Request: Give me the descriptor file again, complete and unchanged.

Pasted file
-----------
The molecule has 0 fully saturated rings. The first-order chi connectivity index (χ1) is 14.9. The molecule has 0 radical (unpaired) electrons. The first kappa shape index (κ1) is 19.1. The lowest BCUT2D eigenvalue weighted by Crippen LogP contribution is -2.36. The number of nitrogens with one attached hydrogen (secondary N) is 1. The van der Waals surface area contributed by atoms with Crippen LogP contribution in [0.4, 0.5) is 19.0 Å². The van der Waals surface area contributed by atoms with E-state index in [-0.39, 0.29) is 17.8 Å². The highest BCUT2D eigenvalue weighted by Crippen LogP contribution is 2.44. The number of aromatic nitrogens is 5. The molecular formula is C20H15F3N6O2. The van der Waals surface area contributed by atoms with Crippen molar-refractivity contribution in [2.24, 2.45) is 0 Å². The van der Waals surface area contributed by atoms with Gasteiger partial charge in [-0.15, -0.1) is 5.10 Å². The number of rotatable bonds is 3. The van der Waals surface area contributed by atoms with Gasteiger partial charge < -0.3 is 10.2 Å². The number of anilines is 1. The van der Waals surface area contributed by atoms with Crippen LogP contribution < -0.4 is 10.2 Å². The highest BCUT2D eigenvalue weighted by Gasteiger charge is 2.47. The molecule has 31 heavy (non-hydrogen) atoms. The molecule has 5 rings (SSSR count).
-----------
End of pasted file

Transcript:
The molecule has 0 fully saturated rings. The first-order chi connectivity index (χ1) is 14.9. The molecule has 0 radical (unpaired) electrons. The first kappa shape index (κ1) is 19.1. The lowest BCUT2D eigenvalue weighted by Crippen LogP contribution is -2.36. The number of nitrogens with one attached hydrogen (secondary N) is 1. The van der Waals surface area contributed by atoms with Crippen LogP contribution in [0.4, 0.5) is 19.0 Å². The van der Waals surface area contributed by atoms with E-state index in [-0.39, 0.29) is 17.8 Å². The highest BCUT2D eigenvalue weighted by Crippen LogP contribution is 2.44. The number of aromatic nitrogens is 5. The molecular formula is C20H15F3N6O2. The van der Waals surface area contributed by atoms with Crippen molar-refractivity contribution in [2.24, 2.45) is 0 Å². The van der Waals surface area contributed by atoms with Gasteiger partial charge in [-0.15, -0.1) is 5.10 Å². The number of rotatable bonds is 3. The van der Waals surface area contributed by atoms with Gasteiger partial charge < -0.3 is 10.2 Å². The number of anilines is 1. The van der Waals surface area contributed by atoms with Crippen LogP contribution < -0.4 is 10.2 Å². The highest BCUT2D eigenvalue weighted by Gasteiger charge is 2.47. The molecule has 31 heavy (non-hydrogen) atoms. The molecule has 5 rings (SSSR count).